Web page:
herring juvenileAfter a couple of sessions sketching from hides I thought I’d take the opportunity to work in more detail from a photograph on my iPad as we sat in a waiting room yesterday, which probably explains why the proportion of head to body has gone awry. Colour added later.

The juvenile herring gull, photographed in September, was swimming along on Peasholm Park lake, Scarborough, looking rather worried as we passed by in our dragon-boat pedalo.

Herring gulls don’t moult into their full adult plumage until their fourth year.

Finishing off

treeHAVING GOT to the end of one sketchbook with a short burst of drawing on reserves and in the farm park, I thought now would be a good time to set about bringing my other current sketchbooks to a close so that I can make a fresh start in the new year.

In compiling my Wild Yorkshire nature diary articles for the Dalesman magazine, I’ve realised how useful it is to have a straightforward chronological run of sketchbooks if you ever want to retrieve a particular drawing for later publication.


cushionsIf you’re doing what I’ve been doing for the last year, keeping five sketchbooks in assorted sizes going at once, six if you include the large format sketchbook that I keep for book illustration in the studio, it gets very difficult to search for a drawing made on a particular date.

Perhaps I’ll rationalise this a bit in the new year and concentrate on a particular size.

Square versus Landscape

orchidHigh StreetThe A5 landscape Pink Pig spiral bound sketchbook that I’ve just completed seems a good compromise between portability and page size, but the 8 inch square of A5 format that I used at the weekend proved good for wildlife as there’s more space on a deeper page to add quick notes.

M62 bankingI find that anything that I write on location – about colour, incident or atmosphere, for example – is more precise than my later memories. But I’m reluctant to write when I’m out there because I love to spend as much time as I can drawing.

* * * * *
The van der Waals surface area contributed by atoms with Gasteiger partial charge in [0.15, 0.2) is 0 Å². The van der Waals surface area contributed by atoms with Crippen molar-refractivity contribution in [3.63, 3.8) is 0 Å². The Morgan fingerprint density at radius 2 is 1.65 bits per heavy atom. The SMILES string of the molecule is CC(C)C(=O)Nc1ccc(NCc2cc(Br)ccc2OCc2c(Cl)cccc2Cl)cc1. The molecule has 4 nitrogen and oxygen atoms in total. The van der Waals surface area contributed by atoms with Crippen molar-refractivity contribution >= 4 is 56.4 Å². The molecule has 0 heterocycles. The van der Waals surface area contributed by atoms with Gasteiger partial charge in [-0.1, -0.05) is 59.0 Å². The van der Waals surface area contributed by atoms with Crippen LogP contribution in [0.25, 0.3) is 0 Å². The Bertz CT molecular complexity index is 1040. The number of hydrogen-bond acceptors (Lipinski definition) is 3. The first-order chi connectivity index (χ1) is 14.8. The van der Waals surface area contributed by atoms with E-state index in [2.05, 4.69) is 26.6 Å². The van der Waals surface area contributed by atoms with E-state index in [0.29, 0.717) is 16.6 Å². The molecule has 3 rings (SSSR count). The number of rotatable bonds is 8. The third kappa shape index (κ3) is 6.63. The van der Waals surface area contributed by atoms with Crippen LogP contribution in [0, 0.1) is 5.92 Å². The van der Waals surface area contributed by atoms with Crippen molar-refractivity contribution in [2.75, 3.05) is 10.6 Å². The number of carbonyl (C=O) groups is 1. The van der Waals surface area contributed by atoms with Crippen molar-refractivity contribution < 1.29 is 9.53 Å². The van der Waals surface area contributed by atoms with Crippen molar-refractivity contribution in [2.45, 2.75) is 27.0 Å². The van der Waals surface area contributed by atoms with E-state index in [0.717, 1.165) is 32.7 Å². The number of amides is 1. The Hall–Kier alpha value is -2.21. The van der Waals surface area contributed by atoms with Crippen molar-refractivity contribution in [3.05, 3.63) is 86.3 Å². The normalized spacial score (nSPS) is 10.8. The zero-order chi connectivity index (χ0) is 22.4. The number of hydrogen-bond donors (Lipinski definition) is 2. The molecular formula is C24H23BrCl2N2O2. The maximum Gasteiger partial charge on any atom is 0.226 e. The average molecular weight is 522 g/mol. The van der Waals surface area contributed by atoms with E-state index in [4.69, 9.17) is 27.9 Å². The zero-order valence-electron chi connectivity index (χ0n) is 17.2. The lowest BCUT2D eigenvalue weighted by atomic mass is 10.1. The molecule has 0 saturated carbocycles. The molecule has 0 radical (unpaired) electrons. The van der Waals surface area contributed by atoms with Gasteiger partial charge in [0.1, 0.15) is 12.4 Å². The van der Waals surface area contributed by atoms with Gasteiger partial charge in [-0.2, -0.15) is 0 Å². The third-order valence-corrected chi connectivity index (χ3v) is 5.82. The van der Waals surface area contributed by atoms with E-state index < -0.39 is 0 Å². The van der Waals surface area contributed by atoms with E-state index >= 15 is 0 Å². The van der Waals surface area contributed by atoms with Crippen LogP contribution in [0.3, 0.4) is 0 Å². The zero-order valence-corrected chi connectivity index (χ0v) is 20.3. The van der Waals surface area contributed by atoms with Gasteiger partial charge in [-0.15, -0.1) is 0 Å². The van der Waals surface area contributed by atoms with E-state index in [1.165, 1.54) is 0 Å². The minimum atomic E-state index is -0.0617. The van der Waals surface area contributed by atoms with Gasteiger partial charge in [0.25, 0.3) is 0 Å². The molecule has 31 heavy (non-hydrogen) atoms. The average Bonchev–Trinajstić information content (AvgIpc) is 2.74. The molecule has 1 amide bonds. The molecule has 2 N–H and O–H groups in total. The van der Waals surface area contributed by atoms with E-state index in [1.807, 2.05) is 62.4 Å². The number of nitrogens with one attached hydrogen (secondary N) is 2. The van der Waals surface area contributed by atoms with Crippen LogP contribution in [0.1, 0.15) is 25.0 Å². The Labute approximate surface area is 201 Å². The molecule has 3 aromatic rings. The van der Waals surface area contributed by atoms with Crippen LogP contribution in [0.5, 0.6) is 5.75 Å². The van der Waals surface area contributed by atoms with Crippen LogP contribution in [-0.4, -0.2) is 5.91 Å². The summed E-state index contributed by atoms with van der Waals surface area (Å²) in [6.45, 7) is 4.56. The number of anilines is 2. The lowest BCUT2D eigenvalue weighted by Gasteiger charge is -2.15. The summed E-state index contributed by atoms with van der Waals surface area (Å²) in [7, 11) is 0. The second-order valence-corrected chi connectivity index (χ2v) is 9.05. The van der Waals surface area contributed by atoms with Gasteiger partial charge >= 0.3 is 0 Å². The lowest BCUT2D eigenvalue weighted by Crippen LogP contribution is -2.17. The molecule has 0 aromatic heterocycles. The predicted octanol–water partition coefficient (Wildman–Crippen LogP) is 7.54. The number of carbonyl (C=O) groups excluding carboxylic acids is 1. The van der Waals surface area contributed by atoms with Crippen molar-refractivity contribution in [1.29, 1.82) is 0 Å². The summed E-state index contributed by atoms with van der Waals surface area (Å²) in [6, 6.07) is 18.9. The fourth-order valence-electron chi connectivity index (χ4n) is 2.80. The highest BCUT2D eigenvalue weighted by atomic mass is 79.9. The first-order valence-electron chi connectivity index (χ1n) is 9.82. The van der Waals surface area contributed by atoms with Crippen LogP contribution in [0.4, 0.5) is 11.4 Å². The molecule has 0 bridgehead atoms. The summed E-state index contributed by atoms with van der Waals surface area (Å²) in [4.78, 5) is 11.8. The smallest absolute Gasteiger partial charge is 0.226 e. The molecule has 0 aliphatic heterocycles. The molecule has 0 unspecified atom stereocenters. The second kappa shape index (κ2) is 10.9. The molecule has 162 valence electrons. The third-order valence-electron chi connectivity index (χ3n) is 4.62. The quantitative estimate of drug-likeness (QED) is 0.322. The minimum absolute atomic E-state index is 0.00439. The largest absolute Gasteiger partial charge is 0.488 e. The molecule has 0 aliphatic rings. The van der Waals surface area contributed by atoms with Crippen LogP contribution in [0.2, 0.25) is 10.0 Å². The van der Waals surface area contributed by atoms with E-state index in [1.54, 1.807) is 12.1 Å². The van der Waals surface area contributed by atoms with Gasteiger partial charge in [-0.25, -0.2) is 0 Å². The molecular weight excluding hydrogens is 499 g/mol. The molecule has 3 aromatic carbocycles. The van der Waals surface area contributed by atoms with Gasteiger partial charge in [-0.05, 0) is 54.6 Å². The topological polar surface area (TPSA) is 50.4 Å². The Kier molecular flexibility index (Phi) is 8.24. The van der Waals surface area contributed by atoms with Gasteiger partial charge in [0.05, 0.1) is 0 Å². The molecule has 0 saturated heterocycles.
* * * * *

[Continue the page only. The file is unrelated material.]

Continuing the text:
Wainwright Sketchbook

Wainwright sketchbookAll these sketches are from an A5 sketchbook that fits neatly in the little grey bag that goes with me on everyday errands. The spiral binding on a regular A5 sketchbook won’t quite squeeze in.

Great binding, shame about the paper; fountain pen ink goes straight through it, watercolour soaks in instantly but blotchily.

I might try crayons until I finish the book but it’s a shame that it’s not more sympathetic for fountain pen drawing because when I’m grabbing the odd moment to draw it flows better than any fibre tip.

Jack Snipe

jack snipe

Reedbed Hide, RSPB Old Moor, 10.30 a.m.

jack snipes

Six jack snipe, bills tucked in, are resting right by the water’s edge, blending in perfectly with the dry reeds. They appear to be about the size of a starling.

It’s a good example of how useful it can be to have other birdwatchers about as we would never have picked them out and our binoculars don’t bring out the detail that the telescope, set up and trained on them, gives.

gadwallWhat I could see of the eyestripe doesn’t look very conspicuous but the stripes on the back showed up well, even through my binoculars. They’re white beneath with a dull brown breast that I’d describe as mottled rather than speckled like a thrush.

Jack snipe breed in northern Europe and join us in the winter.

Two pairs of gadwall are dabbling nearby.

golden plovers

golden ploversA large flock of lapwings and two hundred or more golden plover wheel around. A marsh harrier has been hunting over the reedbeds but we don’t catch sight of one today.

The golden plover do their own version of the famous murmurations performed by flocks of starlings, though not in such tight formation. As the flock decides on what direction it will head, a V-shaped chevron forms along its margins.

They pass directly overhead, filling my field of vision as I look up.

teal drake

wigeonTeal are dabbling around a little island.

Wigeon have come ashore to graze on a spit of land that divides the lakes.

wigeons grazing


We’re surprised to see a pair of shelduck upending on the wader scrape lagoon. In the background there’s a smaller, squatter drake shoveller, which sits lower in the water, so we have a chance to compare these two conspicuous ducks.